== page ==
Even if an unreasonable order is passed, it can be challenged before a court of law within the limited scope of judicial review in remission/pardon cases. Besides, a pardon or remission order passed on patently illegitimate and arbitrary grounds may be revoked under the law (Section 432(3) of the CrPC). In the case of Epuru Sudhakar and Others Vs State of Andhra Pradesh and Others ([2006] 8 SCC 161), Justice Kapadia observed that prerogative powers such as the Constitutional power of pardon were no longer ipso facto immune from judicial review. He stated, "Every prerogative has to be subject to the Rule of Law. That rule cannot be compromised on the ground of political expediency."

A look at the jail manuals and rules in different Indian states show that lifers are not entitled to automatic release after serving 20 years of the life sentence. However, they do earn the right to have their case for remission put forth before the state government by the prison authorities.

In the case of Epuru Sudhakar, Soli Sorabjee, appointed as amicus curiae, submitted before the court that the power of pardon and remission was usually exercised on several legitimate grounds, including the interest of society and the convict, the period of imprisonment undergone and the time left to be served, the seriousness of the offence, the age and health of convict, prison records, post-conviction conduct, remorse and atonement.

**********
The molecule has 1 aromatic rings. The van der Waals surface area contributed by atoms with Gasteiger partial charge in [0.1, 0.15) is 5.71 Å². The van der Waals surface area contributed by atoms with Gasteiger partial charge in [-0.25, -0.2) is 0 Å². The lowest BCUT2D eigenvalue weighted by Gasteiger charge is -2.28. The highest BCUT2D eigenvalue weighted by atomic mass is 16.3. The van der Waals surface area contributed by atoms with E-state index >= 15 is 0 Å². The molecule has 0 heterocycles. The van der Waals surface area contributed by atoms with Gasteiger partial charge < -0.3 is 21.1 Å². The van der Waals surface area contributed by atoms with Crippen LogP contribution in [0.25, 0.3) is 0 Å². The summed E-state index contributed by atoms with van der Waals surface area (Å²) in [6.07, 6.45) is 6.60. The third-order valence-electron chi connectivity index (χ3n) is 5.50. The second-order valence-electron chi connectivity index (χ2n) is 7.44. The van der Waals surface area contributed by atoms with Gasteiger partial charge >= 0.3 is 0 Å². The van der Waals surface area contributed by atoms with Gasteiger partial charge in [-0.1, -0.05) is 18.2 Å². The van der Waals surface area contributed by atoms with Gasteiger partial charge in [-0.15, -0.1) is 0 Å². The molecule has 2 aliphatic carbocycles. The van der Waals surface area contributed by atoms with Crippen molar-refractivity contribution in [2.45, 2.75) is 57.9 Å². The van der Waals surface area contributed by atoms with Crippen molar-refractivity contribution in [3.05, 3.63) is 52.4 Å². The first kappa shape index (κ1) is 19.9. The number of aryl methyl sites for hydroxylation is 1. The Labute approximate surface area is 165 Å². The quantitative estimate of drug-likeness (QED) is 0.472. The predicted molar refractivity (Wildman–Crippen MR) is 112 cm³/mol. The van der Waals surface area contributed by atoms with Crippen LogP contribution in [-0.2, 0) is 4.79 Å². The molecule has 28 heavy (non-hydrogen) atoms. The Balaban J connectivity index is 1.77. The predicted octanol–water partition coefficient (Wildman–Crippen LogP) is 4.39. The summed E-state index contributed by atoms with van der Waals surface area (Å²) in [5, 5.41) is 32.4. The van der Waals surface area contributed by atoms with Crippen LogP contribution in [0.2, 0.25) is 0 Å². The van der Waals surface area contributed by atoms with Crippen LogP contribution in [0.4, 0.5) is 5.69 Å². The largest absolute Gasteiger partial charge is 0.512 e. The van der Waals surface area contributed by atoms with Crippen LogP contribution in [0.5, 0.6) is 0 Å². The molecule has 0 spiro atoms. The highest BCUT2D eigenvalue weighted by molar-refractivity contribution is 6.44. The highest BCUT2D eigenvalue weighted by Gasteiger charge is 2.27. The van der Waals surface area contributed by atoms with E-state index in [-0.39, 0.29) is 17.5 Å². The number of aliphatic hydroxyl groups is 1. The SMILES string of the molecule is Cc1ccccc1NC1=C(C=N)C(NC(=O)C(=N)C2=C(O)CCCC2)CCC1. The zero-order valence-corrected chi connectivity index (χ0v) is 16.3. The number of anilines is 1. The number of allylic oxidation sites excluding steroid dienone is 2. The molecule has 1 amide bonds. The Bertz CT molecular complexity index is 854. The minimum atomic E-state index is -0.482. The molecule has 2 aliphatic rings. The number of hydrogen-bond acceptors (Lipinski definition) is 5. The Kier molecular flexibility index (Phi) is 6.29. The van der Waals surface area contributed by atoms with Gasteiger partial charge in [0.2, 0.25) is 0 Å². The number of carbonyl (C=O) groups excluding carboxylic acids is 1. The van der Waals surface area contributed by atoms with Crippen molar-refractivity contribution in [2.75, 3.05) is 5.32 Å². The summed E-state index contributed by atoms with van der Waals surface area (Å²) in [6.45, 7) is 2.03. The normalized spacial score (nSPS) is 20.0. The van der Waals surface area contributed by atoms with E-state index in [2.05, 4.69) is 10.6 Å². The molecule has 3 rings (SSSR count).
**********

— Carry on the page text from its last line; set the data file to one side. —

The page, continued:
Despite the proclamation by the Indian Supreme Court that life imprisonment is for life, the power of pardon or sentence remission may be exercised to ensure early release. As Justice Laurie Ackermann of the South African Constitutional Court observed in the case of S Vs Dodo (CCT/1/01), "To attempt to justify any period of penal incarceration, let alone imprisonment for life ... without inquiring into the proportionality between the offence and the period of imprisonment, is to ignore, if not to deny, that which lies at the very heart of dignity. Human beings are not commodities to which a price can be attached; they are creatures with inherent and infinite worth; they ought to be treated as ends in themselves, never merely as means to an end."


Source : ,http://www.indiatogether.org/2008/jun/hrt-lifejail.htm